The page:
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vacuum-enhanced car

speeds up your existing car by lowering the density of the air ahead
 
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By placing 1 or more vacuum cleaner nozzles just in front of your car, you could effectively suck the air that would otherwise cause wind resistance, out of the way of the travelling vehicle, and position it safely away from the car (e.g.behind or to the side). Therefore you would be able to travel faster.
slancaster, May 16 2001

(?) McLaren's new technology centre http://www.mclaren-paragon.com/
If they're not doing it, it's probably not worth doing. [angel, May 16 2001, last modified Oct 04 2004]

[link]






       But then there would surely be a staggering increase in accidents in which the victim was first sucked into a car before being shredded? This would coat the following car with unholy gore, and mess up the fan mechanism to boot.
Nadir, May 16 2001
  

       There's more than one way to reduce air density though. Helium blowers! Pricy but think of the funny squeaky voices you'd hear in tunnels and multi-storey car parks. Or heat the air with an array of lasers?
Nadir, May 16 2001
  

       Fluid dynamics isn't my strong suit. Would a shark skin covering on a car reduce drag in air the same way it does in water? If not, why, and if so, why hasn't anyone done it? Think of the money we'd save on fuel!
Nadir, May 16 2001
  

       No... no, this is bad aerodynamics.
egnor, May 16 2001
  

       Bout conveniently, down will always be wherever you want to go.   

       This idea seems not too far removed from a jet-powered car, or a fan boat, or something like that.
wiml, May 17 2001
  

       I saw something similar to this in a wind tunnel once. Instead of sucking air in the front, though, the air was being blown out of nozzles along the length of the car to keep the air flow smooth over protrusions (e.g. wing mirrors). Has anyone seen this in production?
st3f, May 17 2001
  

       Wasn't there some big hype about new missles that blow exhaust out of the tip? Presumably, the exhaust's interaction with the air immediately in front of the missle allows for less drag? I can't clearly recall. Anyway, if it is so, do the same thing for cars. Instead of sucking air in through the grill, reorient the engine and everything to blow air out of the front, to reduce drag... and then if you let air flow back into the rear... oh, no. It's a vertical version of the flying torus, but this time it's on wheels... *wishes he could shake the vision*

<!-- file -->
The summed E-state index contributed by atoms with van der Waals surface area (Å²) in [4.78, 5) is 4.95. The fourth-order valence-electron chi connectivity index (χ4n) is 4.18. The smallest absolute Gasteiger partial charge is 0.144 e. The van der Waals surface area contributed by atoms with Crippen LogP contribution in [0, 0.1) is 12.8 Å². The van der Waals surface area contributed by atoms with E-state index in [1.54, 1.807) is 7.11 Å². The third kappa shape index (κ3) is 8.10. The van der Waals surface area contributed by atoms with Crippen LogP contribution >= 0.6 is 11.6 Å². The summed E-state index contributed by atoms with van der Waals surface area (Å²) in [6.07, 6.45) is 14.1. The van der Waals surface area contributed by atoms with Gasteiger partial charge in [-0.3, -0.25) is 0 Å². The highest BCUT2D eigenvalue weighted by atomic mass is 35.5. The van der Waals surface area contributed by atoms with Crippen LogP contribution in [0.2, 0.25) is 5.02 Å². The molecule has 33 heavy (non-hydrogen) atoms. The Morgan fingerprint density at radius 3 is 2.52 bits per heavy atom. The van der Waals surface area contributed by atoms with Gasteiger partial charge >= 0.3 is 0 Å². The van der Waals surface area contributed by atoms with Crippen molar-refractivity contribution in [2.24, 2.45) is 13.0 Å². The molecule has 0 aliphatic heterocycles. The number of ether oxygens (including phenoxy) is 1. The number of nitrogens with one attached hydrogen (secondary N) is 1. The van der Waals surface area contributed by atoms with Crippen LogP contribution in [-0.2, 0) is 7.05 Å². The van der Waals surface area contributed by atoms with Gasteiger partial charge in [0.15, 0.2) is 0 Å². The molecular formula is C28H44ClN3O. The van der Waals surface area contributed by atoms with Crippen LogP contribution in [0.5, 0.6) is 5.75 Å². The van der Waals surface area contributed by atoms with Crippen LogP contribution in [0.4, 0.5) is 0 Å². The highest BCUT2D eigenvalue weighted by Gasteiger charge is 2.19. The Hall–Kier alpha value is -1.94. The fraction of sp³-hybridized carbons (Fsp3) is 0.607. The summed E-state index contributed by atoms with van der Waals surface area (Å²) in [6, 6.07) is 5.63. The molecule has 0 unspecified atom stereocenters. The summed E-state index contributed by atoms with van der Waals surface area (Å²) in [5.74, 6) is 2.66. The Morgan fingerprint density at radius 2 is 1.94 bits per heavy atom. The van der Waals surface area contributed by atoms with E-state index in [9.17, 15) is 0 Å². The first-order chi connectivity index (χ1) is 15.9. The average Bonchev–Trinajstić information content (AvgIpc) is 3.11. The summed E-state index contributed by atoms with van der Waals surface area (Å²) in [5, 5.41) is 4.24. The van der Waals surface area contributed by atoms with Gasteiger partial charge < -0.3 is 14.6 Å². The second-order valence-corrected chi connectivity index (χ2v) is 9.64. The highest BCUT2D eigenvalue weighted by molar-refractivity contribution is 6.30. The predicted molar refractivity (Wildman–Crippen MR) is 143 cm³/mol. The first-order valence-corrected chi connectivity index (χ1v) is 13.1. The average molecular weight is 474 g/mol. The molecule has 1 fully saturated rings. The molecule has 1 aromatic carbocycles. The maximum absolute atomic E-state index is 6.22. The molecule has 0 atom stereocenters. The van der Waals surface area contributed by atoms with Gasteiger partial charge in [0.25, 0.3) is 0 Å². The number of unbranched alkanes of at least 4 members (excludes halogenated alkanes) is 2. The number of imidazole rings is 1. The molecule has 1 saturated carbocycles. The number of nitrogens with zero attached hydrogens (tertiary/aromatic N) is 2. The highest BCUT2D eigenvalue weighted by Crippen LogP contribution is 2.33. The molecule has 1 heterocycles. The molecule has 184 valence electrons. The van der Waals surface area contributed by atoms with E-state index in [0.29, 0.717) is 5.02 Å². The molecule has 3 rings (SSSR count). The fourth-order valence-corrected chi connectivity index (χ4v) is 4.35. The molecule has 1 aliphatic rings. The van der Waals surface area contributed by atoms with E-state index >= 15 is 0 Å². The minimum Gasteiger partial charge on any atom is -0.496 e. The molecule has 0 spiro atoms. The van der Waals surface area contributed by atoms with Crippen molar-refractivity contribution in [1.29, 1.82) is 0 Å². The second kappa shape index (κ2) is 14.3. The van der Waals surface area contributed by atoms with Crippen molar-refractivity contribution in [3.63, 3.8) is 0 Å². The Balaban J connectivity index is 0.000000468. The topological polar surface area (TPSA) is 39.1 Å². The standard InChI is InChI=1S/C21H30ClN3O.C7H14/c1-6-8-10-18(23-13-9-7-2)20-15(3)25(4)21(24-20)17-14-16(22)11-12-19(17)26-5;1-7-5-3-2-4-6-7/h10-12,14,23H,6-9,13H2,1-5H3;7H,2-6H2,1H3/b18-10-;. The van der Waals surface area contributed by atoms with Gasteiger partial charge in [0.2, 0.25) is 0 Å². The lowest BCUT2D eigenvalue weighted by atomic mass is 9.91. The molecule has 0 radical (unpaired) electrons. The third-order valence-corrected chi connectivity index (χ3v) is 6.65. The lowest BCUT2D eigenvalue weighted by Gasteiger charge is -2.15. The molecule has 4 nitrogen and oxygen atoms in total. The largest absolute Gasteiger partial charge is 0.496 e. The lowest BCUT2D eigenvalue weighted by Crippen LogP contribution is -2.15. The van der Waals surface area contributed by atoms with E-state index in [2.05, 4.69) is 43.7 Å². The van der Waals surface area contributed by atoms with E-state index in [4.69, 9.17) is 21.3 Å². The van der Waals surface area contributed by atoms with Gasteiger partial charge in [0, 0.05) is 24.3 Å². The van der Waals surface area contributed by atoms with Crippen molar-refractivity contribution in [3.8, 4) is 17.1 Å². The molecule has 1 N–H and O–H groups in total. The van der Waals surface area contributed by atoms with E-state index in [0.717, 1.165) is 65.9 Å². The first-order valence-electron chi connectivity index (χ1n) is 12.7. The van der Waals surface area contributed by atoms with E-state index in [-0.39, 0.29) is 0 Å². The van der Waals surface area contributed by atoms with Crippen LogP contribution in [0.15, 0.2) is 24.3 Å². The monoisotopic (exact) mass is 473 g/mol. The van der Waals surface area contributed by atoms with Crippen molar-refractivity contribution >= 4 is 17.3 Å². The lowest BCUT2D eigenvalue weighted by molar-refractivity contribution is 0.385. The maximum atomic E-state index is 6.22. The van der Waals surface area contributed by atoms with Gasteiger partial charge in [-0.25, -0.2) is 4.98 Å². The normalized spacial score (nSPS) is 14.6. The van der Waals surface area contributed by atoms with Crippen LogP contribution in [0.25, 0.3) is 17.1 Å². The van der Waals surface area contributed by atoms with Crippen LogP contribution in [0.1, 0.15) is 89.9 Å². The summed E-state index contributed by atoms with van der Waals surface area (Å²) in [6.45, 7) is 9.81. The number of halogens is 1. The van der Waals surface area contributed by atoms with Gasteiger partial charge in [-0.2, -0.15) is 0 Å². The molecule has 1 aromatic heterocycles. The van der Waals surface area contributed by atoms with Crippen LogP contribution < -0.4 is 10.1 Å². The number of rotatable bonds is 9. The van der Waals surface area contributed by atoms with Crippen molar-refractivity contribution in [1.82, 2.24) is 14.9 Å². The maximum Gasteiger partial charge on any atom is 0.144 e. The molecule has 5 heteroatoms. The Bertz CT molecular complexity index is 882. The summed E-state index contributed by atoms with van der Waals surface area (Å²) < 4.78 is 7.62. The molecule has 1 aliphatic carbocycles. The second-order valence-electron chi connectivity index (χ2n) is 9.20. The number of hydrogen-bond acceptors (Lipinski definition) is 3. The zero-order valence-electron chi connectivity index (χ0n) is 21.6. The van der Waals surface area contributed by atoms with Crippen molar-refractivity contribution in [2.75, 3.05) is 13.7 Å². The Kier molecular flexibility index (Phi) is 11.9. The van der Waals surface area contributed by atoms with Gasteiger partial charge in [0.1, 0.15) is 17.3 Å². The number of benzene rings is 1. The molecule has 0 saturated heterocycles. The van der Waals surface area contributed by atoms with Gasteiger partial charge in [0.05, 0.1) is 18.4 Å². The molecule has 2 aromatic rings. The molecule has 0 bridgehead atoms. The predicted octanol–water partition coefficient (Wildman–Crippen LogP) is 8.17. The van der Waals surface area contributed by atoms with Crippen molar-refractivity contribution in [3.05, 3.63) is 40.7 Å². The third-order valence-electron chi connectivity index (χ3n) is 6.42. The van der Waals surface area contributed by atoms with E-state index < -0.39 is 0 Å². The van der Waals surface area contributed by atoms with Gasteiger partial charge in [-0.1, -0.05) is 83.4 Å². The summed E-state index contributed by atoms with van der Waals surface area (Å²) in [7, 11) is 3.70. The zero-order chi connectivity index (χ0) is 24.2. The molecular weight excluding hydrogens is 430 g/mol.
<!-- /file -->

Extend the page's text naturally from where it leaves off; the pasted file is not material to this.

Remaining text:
absterge, May 17 2001
  

       The missle you heard about was probably the Russian Skval torpedo. It works through supercavitation (which is basically what slancaster is talking about) except in water. They think that one of them exploding may have caused the Kursk incident.
salmon, May 18 2001
  

       <sigh> you get days when you can't take any more debrise
po, Nov 04 2001
  

       How often would you have to change the bag? Create enough vacuum and you can hurl almost anything in the road surface at the tailgater behind you. This would be great if you were in a high-speed chase running from the law.
MadMax's Brother, Aug 16 2002
  

       I liked this idea better when it was called the turbofan engine.
rapid transit, May 19 2003
  

       Spinning the car in opposite directions should do the trick.
jans, Oct 02 2003
  

       and there would be no more dust bunnies on the road!
Toyman, Nov 19 2003
  

       Would you have to keep pulling over to change the attachments and untangle the bits of thread?
dobtabulous, Nov 20 2003
  

       The first vacuum car was built by Jim Hall and raced in the SCCA Can-Am series. The vacuum was created underneath the car so it would stick to the road better during cornering. It was awesome! It was also used occasionally to clean debris off the track.   

       A ban on moveable aerodynamic surfaces removed the car from competition.
mackinaw, Feb 17 2004
  

       The original vacuum car patent was applied for and granted in the 1920s. When Jim Hall's race car ran off the track it launched all kinds of debris in the air.   

       Does anybody remember those plastic "vortex generators" we glued to the hood (bonnet) of the car to reduce drag?
whlanteigne, Nov 05 2004
  
      
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